Stories Like White Icebergs


I didn’t really start getting into Hemingway’s writing until a few years ago. I’d only read the famous short story, “The Snows of Kilimanjaro” for a class in high school. That was it. Then a couple years ago I was blown away by one of his short stories, “A Clean, Well-Lighted Place,” and began further exploration, including one novel (The Sun Also Rises) and several more short stories. After this additional exposure I began to learn a little more about him, and also his “Iceberg Theory” (or theory of omission) of writing which, as you might guess from the name, proposes that most of the story should lie “beneath the surface.

” I already enjoyed Hemingway’s economy of words and learned from a fellow reader (Hi, Richard!) in my Great Books Foundation discussion group at the Nora Library to think in terms of “everything in a Hemingway story is there for a reason.” (I can still hear Richard asking, perhaps somewhat mischievously, “Why is he giving him a cigar?!?” at our discussion of the Hemingway story, Indian Camp.) I learned a lot at that meeting. 🙂 Another Hemingway story that had been frequently recommended to me was the story, “Hills Like White Elephants,” so when coming up with a roster of stories to read for my 2013 short story reading project, I made a place for this one as the “five of clubs.”


***spoiler alert*** But why not just read the story online yourself, though? One place you can find it is here:

  What was memorable to me about this story, which involves a couple traveling in the Ebro valley in northeastern Spain to a city where the woman will have some kind of procedure (never actually mentioned but clearly An abortion), is that the two characters themselves could be said to apply the “Iceberg Theory” to their relationship. Hemingway doubtless is applying it to the story, but their relationship adds another layer. An ice cube floating in a puddle of water on an iceberg? I’m sure that can happen in nature, so why not literature. Have you read this story? What did you think of it? Do you enjoy the theory of omission or do you prefer stories that are told in a more straightforward way? (Below: the Ebro valley in Spain – looks beautiful!)


What is your favorite Hemingway story?


  1. May 7, 2013 at 9:08 am

    “Enjoy” is my answer to the next-to-last question. The artist should just do his work. Don’t worry about me; I’ll catch up.

    “The Killers” is my answer to the last one.


  2. Jay said,

    May 7, 2013 at 10:24 am

    Thanks, Tom, for the comment and visit!

    Good answer on the first one. I’ll count myself in that group also.

    I’ve read and liked “The Killers” (I think Dale at Mirror With Clouds steered me to that one). My favorites are the one I mentioned above and also maybe “Soldier’s Home”



  3. Melissa said,

    May 7, 2013 at 1:51 pm

    Hills Like White Elephants is very good, but like you A Clean, Well-Lighted Place has always been a favorite of mine!


    • Jay said,

      May 8, 2013 at 7:28 am

      Hi Melissa,
      Good to see there are others who “of those who like to stay late at the cafe” 🙂


  4. Dale said,

    May 7, 2013 at 8:16 pm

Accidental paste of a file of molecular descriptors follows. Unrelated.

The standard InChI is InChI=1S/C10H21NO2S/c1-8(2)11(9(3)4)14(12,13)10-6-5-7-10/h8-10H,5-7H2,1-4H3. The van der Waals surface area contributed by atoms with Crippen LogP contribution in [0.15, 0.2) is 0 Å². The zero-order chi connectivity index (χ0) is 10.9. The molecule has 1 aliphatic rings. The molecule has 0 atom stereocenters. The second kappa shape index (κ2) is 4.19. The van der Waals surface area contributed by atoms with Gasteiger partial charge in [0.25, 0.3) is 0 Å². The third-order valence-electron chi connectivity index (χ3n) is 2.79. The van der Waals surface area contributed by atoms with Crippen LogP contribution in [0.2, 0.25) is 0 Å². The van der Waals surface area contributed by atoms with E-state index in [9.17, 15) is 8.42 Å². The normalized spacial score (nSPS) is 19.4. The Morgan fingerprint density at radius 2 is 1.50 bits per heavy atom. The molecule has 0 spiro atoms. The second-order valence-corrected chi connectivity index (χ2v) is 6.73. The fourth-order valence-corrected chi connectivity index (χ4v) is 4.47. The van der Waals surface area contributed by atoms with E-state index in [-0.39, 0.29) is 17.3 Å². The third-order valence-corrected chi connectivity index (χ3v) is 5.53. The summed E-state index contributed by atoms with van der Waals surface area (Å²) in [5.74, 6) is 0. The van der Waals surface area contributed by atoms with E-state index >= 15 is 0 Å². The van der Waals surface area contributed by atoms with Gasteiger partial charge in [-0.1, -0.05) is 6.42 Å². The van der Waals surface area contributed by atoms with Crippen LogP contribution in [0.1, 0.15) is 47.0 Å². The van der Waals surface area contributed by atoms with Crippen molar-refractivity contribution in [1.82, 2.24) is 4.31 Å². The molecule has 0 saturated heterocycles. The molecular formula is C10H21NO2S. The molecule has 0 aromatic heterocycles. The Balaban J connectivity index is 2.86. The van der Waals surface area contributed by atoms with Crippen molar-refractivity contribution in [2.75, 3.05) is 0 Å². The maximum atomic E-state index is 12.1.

I liked “The Killers”, “The Short Happy Life of Francis Macomber” and “The Gambler, The Nun and The Radio”. “Hills Like White Elephants” is one of two stories on my DMI list. And, yes, I like the theory of omission. Great post, Jay, and great photos!


    • Jay said,

      May 8, 2013 at 7:30 am

      Thanks, Dale. I’ve only read “The Killers” of the ones you mention. I had three Hemingway stories in my DMI this year. I am consciously rationing his remaining stories so they will last me years…


  5. Jayde-Ashe said,

    May 10, 2013 at 3:50 am

    Hills Like White Elephants is one of my favourites, so much so that I wrote about it today! Some others that I love from his book ‘Men Without Women’ are: In Another Country, The Killers, Fifty Grand, A Canary For One…
    Ok I’m a bit obsessed with Hemingway. And I love the theory of omission.


    • Jay said,

      May 13, 2013 at 9:24 am

      Hi Jayde-Ashe,
      I enjoyed your post.
      Thanks for stopping by and commenting.Always happy to meet another Hemingway fan!


  6. Richard said,

    May 12, 2013 at 2:25 am

    Hi Jay, Thanks for the shout-out. That Great Books session on “Indian Camp” was one of my favorites and I still don’t think Nick’s uncle gave out cigars to the indians on a whim. I have been reading Hemingway and books and articles about him and his life since the early ’50s and have recently been rereading the Nick Adams stories (of which “Indian Camp” is one) again. I was blown away by “The End of Something” which did not impress me on first reading over 60 years ago…but then not much did at that time. I also love “Soldier’s Home”, “The Battler” and “My Old Man” and yes, I do like the “iceberg method” especially now that I am old enough to appreciate it. See you later this month for “The Ledge”, a wonderful story in real life as well as in fiction. Richard


    • Jay said,

      May 13, 2013 at 9:27 am

      Hi Richard,

      Thanks for commenting. I am looking forward to “The Ledge” next week too. I haven’t started it yet but will read it a couple times at least before our meeting. (It’s one of the stories in that “Greatest Short Stories of the Century” anthology too, btw)

      I think i mentioned above that I’m kind of rationing Hemingway’s stories out to myself. I don’t want to be a glutton and read them all right away…



  7. October 24, 2013 at 8:01 pm

    […] been a Hemingway story, it would probably be about three pages.  The iceberg theory (read about it here) that is applied to Hemingway would not really hold water (so to speak) with “The Open […]


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